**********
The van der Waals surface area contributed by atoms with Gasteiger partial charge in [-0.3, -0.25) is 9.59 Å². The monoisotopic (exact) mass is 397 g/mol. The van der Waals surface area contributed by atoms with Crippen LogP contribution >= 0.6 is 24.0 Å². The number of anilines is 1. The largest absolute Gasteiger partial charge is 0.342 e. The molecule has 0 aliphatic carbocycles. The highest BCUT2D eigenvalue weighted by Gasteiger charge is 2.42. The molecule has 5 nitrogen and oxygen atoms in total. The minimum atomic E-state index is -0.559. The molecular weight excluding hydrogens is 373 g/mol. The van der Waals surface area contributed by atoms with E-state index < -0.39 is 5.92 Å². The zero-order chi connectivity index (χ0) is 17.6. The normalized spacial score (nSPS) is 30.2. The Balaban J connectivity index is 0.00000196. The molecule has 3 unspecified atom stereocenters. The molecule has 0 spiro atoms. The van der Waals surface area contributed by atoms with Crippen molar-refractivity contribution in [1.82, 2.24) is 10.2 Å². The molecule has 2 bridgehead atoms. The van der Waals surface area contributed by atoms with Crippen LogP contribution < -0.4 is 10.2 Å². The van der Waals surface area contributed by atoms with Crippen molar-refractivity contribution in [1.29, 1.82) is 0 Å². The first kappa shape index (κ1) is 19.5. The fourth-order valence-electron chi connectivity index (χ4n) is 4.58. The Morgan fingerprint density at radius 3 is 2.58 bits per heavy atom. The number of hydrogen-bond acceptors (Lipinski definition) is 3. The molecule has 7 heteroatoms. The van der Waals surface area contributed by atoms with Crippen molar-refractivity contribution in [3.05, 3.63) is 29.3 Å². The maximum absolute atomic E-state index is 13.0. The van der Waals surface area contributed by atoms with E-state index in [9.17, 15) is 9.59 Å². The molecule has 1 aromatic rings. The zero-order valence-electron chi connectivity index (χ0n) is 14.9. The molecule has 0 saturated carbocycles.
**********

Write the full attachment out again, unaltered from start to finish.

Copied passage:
The van der Waals surface area contributed by atoms with Gasteiger partial charge in [-0.3, -0.25) is 9.59 Å². The monoisotopic (exact) mass is 397 g/mol. The van der Waals surface area contributed by atoms with Crippen LogP contribution >= 0.6 is 24.0 Å². The number of anilines is 1. The largest absolute Gasteiger partial charge is 0.342 e. The molecule has 0 aliphatic carbocycles. The highest BCUT2D eigenvalue weighted by Gasteiger charge is 2.42. The molecule has 5 nitrogen and oxygen atoms in total. The minimum atomic E-state index is -0.559. The molecular weight excluding hydrogens is 373 g/mol. The van der Waals surface area contributed by atoms with E-state index < -0.39 is 5.92 Å². The zero-order chi connectivity index (χ0) is 17.6. The normalized spacial score (nSPS) is 30.2. The Balaban J connectivity index is 0.00000196. The molecule has 3 unspecified atom stereocenters. The molecule has 0 spiro atoms. The van der Waals surface area contributed by atoms with Crippen molar-refractivity contribution in [1.82, 2.24) is 10.2 Å². The molecule has 2 bridgehead atoms. The van der Waals surface area contributed by atoms with Crippen LogP contribution < -0.4 is 10.2 Å². The van der Waals surface area contributed by atoms with Crippen molar-refractivity contribution in [1.29, 1.82) is 0 Å². The first kappa shape index (κ1) is 19.5. The fourth-order valence-electron chi connectivity index (χ4n) is 4.58. The Morgan fingerprint density at radius 3 is 2.58 bits per heavy atom. The number of hydrogen-bond acceptors (Lipinski definition) is 3. The molecule has 7 heteroatoms. The van der Waals surface area contributed by atoms with Crippen molar-refractivity contribution in [3.05, 3.63) is 29.3 Å². The maximum absolute atomic E-state index is 13.0. The van der Waals surface area contributed by atoms with E-state index in [9.17, 15) is 9.59 Å². The molecule has 1 aromatic rings. The zero-order valence-electron chi connectivity index (χ0n) is 14.9. The molecule has 0 saturated carbocycles.